GARETH Evans is one of the most intellectually formidable figures to have been involved in Australian politics since Herbert Vere Evatt and, like Evatt, combines a first-rate legal brain with a penchant for foreign affairs. Though “Gareth Gareth’’ did not ascend to the coveted secretary-generalship of the UN, it speaks volumes that his bid [to head UNESCO] had the support of political opponents such as John Howard and Alexander Downer. And if it’s not true that, in the manner of Evatt, Evans fell “like Lucifer never to hope again” (to use Shakespeare’s phrase), it is also true this most brilliant of foreign ministers was accident prone.
At the outset of the Hawke-Keating government, Evans, still in his 30s, was the attorney-general who flew a spy plane over Tasmania, offering nothing later but the streaker’s defence that it seemed like a good idea at the time. But then foreign ministers — particularly brilliant foreign ministers — are a bit like that: Kevin Rudd was one of nature’s foreign ministers and Henry Kissinger brought us Pol Pot.
In any case Evans, who might have been a great judge on the High Court or a great head of the UN, became the distinguished head of the International Crisis Group, which he ran for a decade. He negotiated the UN’s Cambodian peace settlement.
Now he has elected to publish the diary he kept as resources and energy minister for the government that changed the tenor of Australian life. The diary covers just two years, October 1984 to December 1986, but it is a remarkable and engrossing worm’s eye view of Australian government in practice: brilliant, impassioned and full of rich, indecorous detail.
Evans’s original intention was to write an antipodean version of Richard Crossman’s insider’s view of Harold Wilson’s government in Britain, and it is a great loss that he did not give us a panoramic account of his 13 years in government and 21 in parliament.
Yet as it stands, at about 400 pages, this is a dazzling and diverting account, by a born raconteur and politics incorrigible, of what it is like to be a team player in an extremely talented government when you have a hankering for personal integrity and a strong tendency towards megalomania, but with plenty of irony and style to help wash it down.
Early on, Evans tells the joke about Kerry Packer, dubbed the Goanna during Frank Costigan’s royal commission. “Have you ever to your knowledge met the Goanna?” “No, but I knew his father, Sir Frank Goanna.” Evans has a horror of the Costigan commission because he thinks it’s a star chamber that offers surmise and innuendo rather than evidence.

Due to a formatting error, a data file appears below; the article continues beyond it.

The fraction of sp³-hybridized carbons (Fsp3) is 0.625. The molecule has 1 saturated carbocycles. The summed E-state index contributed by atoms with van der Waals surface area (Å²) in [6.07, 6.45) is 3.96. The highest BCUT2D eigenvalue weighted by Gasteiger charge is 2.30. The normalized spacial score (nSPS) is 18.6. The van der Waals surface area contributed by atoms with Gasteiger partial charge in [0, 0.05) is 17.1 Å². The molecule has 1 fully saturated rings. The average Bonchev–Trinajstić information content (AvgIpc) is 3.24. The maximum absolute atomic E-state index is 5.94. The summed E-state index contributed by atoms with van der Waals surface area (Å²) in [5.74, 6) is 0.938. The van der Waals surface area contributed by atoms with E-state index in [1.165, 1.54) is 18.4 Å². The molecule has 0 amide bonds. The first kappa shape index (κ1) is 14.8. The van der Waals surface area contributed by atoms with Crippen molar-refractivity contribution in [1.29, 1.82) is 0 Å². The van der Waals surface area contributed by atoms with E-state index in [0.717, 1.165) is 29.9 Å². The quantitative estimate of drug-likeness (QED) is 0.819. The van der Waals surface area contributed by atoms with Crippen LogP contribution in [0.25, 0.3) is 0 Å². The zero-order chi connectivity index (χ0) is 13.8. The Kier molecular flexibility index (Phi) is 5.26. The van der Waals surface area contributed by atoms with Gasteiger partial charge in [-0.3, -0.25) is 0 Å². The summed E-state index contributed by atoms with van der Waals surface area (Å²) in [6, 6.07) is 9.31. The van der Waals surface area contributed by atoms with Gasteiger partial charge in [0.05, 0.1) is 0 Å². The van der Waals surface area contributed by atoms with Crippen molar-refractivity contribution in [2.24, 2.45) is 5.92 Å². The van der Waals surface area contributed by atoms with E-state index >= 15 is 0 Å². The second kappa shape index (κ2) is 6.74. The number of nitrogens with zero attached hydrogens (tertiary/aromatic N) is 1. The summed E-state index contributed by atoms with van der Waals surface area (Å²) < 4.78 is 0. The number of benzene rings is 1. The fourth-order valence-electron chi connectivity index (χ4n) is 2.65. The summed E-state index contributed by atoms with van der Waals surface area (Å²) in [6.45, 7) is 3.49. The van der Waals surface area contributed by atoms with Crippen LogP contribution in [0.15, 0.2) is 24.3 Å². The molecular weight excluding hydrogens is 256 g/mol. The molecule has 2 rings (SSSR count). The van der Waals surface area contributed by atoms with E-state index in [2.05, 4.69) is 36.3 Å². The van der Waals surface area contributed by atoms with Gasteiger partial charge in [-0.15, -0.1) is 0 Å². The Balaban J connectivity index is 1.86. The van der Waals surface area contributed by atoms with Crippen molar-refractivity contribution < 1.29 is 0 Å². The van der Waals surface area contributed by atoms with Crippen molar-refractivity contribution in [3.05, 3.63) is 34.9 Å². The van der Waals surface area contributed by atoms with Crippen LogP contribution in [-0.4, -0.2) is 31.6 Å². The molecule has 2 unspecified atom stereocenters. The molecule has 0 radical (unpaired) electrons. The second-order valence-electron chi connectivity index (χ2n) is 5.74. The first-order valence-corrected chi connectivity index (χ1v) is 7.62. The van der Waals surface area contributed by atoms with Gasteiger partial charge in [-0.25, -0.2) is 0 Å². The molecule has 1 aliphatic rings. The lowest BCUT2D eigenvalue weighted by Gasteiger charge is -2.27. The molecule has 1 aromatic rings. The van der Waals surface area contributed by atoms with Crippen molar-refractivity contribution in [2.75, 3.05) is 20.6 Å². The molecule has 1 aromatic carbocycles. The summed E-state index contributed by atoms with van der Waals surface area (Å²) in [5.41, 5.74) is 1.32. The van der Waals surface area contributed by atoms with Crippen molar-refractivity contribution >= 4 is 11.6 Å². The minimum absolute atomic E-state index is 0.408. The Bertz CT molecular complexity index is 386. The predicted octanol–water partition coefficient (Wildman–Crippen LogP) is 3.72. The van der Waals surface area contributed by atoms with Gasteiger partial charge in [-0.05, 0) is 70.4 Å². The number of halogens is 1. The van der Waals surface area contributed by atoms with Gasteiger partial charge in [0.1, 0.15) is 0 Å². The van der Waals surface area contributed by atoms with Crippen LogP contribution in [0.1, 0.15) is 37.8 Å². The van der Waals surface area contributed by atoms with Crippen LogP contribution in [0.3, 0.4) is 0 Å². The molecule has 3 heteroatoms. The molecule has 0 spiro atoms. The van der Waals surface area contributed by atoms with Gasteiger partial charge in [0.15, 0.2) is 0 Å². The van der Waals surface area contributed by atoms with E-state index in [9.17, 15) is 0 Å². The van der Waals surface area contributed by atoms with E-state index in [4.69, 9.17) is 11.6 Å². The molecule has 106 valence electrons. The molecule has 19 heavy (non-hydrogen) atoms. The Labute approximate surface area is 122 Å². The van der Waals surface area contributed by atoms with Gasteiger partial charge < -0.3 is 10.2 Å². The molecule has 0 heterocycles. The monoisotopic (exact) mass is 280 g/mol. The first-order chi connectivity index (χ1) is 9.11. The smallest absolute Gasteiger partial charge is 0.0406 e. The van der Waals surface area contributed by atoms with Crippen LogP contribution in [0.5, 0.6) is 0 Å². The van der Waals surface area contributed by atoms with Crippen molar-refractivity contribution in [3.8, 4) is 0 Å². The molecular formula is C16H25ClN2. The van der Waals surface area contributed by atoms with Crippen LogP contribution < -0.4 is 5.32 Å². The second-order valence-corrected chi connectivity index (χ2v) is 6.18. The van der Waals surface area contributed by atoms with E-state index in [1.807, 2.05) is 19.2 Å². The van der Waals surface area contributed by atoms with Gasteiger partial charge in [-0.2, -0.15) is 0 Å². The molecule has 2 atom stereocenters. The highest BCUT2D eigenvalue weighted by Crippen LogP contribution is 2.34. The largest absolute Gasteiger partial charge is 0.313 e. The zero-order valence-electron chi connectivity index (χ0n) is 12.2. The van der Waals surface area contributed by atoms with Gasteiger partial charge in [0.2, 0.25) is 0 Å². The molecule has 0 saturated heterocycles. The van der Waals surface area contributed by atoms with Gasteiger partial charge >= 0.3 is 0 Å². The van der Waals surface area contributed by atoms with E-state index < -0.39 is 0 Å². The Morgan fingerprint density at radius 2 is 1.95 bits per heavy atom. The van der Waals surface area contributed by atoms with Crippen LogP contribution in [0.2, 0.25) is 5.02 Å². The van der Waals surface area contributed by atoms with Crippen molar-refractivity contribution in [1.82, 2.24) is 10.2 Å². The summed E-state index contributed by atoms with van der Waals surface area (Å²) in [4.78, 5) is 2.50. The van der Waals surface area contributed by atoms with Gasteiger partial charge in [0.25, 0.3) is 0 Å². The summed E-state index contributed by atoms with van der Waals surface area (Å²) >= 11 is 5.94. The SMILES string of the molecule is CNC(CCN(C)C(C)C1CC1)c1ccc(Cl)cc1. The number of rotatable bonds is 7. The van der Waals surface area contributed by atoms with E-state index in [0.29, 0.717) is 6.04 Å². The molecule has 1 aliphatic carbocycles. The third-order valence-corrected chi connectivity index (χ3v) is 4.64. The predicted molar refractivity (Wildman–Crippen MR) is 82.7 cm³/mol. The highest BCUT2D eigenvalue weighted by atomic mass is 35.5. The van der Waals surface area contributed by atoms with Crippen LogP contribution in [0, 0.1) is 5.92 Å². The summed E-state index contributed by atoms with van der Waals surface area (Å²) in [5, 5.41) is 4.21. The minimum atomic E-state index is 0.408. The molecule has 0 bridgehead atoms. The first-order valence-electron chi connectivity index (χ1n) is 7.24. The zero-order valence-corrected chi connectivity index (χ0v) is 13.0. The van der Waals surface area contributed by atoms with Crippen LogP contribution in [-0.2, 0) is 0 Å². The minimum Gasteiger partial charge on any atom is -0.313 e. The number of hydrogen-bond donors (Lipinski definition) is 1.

It’s characteristic of this diary that he meets the royal commissioner in the vicinity of the Sistine Chapel at St Peter’s and the soft-voiced Catholic crime scourge says, “It lifts the spirit doesn’t it?” Yes, Gareth is forced to reply, while thinking to himself: unlike your witch-hunt. It’s a typical note in a book that constantly details Evans’s fear that his beloved Labor Party is “losing its soul” and is fierce with the author’s sense of civil liberties and human rights. When Liberal senator Alan Missen dies, Evans writes that he was “one of the few genuinely ‘small-l liberals’ in the parliament, and an old ally of mine in an endless series of battles on civil liberty … we fought together without any regard at all to party lines, facing exactly the same kind of opposition within each of our own ranks”.
The diary covers the extraordinary days in which Bob Hawke and Paul Keating transformed Labor into a third-way party long before Tony Blair and Bill Clinton, a party that “was bone dry economically but socially moist”.
At every point, Evans is there to provide the moistening, even though you can tell from his constant fluctuations of mood and his restless intensity that he’s a natural-born street fighter. He’s appalled, for instance, when Hawke declares that opposition leader Andrew Peacock will back him if he repeals, as he’s tempted to, the Freedom of Information legislation. “Hawke’s reactionary instincts on all these issues are deadly serious,” Evans writes.
He paints a portrait of Hawke, the man Patrick White described as the “silver bodgie”, as arrogant, forceful, characterised by “a staccato narcissism”. He talks of the “by now familiar withering sneer” with which Hawke greets any suggestion that may offend the Americans. Of course he likes it when Hawke praises him, which he does as often as not, and notes that he loses the equanimity that goes with his famous chairmanship skills whenever he’s uncertain of his own mind. Whereas when he’s comfortable, “he purrs”.
This diary is indispensable for this kind of epiphany: Barry Jones, “the minister for Scientology” as his opponents called him, has just proposed the appointment of Peter Garrett to what Evans describes as “the increasingly surreal Commission for the Future”. Hawke thunders: “This must be the stupidest recommendation to come before this government: it is a grotesque abuse of the intelligence of this cabinet.” To which former leader Bill Hayden, the man who more or less dubbed Hawke a drover’s dog, says, “Don’t be obscure, Bob; tell us your real views.”